Table 4

Current areas of Controversy

Special Situations

Neuromuscular blockers mask the clinical signs of pain and suffering delineated above. When possible, the withholding and withdrawal of life support should be started after their effects wear off in order to permit Intensivists to assess as accurately as possible the patient's pain and suffering and ensure good palliative care. If neuromuscular blockers were not in use, they should not be started in order to hide patient distress. The intent and justifications of Intensivists who fail to wait for neuromuscular blockers to wear off or who fail to reverse them must be carefully documented. Since patients in persistent vegetative states are deemed incapable of feeling pain or anxiety, sedatives and narcotics are usually not required during the withholding/withdrawal of life support. The family's perceptions of pain and suffering, however, may play a role in the use of narcotics and sedatives in these patients.

Terminal Sedation

Terminal sedation, defined in the literature as sedation with continuous IV narcotics and/or sedatives until the patient becomes unconscious and death ensues from the underlying illness, is palliative care, not euthanasia. Since terminal sedation may arguably make the detection of euthanasia/assisted suicide more difficult, the intent of the Intensivist is crucial.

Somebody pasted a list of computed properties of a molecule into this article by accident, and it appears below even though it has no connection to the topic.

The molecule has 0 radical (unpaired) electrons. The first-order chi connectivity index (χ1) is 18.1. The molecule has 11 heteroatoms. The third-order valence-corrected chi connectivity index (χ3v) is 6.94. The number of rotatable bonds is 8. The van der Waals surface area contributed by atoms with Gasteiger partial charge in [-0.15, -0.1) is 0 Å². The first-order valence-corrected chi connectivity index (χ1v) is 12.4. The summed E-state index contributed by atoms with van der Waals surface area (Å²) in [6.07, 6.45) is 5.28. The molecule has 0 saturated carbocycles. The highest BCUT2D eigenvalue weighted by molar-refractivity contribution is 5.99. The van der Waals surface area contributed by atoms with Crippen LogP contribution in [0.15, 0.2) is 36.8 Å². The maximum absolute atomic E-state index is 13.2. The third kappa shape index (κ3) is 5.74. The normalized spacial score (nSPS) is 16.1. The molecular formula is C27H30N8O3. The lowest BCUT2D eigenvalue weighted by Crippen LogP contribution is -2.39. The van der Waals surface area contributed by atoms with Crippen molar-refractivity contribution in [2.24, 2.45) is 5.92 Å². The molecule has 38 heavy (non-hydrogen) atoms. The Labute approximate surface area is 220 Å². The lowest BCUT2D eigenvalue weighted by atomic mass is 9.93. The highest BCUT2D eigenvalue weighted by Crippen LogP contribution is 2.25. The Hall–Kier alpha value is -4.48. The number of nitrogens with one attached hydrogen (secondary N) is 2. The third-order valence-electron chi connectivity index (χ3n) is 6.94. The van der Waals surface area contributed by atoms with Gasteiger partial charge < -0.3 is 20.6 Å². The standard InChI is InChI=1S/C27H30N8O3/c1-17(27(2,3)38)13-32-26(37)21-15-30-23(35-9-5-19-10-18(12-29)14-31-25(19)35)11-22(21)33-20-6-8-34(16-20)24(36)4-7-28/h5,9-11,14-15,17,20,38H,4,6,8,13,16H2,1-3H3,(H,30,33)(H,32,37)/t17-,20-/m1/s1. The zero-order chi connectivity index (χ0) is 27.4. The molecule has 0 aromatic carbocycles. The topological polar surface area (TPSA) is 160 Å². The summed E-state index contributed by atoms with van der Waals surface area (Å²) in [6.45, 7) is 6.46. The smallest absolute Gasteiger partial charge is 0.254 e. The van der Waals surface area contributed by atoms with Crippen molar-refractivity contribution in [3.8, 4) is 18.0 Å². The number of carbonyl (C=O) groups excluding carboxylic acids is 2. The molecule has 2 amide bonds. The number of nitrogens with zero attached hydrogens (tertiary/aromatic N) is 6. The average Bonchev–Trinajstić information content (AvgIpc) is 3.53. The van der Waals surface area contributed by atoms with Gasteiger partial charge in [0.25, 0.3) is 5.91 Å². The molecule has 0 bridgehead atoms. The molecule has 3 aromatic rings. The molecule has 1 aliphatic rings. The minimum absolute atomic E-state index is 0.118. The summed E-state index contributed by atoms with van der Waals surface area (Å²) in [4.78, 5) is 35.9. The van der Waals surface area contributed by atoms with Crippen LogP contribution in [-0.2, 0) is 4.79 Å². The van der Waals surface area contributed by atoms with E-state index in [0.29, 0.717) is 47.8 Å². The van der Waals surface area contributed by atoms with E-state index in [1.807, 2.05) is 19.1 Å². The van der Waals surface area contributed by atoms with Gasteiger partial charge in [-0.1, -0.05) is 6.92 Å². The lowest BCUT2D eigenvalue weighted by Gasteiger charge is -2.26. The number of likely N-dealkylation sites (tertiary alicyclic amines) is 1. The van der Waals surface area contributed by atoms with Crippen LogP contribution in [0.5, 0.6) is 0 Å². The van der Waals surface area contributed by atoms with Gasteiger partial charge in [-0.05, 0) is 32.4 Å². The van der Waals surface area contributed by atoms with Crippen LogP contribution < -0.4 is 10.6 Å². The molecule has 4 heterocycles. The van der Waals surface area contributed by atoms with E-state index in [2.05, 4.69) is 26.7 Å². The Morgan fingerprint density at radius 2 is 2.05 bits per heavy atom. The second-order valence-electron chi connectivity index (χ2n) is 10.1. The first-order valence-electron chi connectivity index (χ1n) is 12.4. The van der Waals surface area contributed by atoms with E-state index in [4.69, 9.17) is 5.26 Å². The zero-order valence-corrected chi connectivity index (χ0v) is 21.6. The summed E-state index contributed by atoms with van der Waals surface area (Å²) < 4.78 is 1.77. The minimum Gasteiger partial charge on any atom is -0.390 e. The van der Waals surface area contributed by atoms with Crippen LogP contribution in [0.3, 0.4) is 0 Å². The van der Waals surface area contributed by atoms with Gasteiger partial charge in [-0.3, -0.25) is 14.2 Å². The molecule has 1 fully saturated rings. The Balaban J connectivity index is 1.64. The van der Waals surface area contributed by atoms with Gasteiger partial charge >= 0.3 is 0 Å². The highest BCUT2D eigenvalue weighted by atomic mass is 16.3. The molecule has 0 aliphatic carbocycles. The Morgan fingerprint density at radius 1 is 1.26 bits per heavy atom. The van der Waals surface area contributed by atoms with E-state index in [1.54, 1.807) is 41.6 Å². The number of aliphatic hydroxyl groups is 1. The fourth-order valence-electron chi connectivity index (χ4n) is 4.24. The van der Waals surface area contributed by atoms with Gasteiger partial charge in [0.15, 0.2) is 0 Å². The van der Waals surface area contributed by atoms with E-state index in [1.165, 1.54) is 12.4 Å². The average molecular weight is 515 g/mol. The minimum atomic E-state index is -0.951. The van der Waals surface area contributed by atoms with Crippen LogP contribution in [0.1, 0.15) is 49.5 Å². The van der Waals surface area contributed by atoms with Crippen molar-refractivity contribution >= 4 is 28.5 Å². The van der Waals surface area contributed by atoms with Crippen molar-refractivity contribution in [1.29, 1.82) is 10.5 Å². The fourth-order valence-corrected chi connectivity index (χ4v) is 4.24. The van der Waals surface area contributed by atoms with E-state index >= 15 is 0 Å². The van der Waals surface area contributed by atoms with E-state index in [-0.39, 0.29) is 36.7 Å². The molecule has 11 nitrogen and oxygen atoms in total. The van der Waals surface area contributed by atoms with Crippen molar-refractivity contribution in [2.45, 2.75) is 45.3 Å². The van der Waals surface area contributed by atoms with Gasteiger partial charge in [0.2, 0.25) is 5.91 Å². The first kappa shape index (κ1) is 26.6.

The intention of the Intensivist administering narcotics/sedatives to palliate dying patients can be assessed by careful documentation in the chart of: 1) the patient's medical condition and reasons leading to the initiation of palliative care, 2) the goal, which is to relieve pain and suffering, 3) the way pain and suffering will be evaluated, and 4) the way in which drugs will be increased and why. Intensive care units should develop guidelines governing the process of withholding and withdrawal of life support and Intensivists should justify and document any need to deviate from the policy and the anticipated modifications. The administration of drugs without any palliative benefit, e.g. lethal doses of potassium chloride or neuromuscular blockers, suggests an intent to euthanize/assist in the suicide of an individual patient.

Principle of Double Effect

If the amount of narcotics/sedatives required to relieve pain and suffering at the end-of-life may foreseeably cause hastening of death, although the physician's intent is solely to relieve suffering, this should be considered palliative care.

Distinction between Palliative Care and Euthanasia

The intent of the physician administering narcotics and sedatives to the dying patient is the most crucial distinction between palliative care and assisted death (euthanasia/assisted suicide). In order to avoid any misinterpretations, Intensivists must clearly document, in the patient's chart, their intentions and justify their actions during the withholding/withdrawal process.

Hawryluck et al. BMC Medical Ethics 2002 3:3   doi:10.1186/1472-6939-3-3

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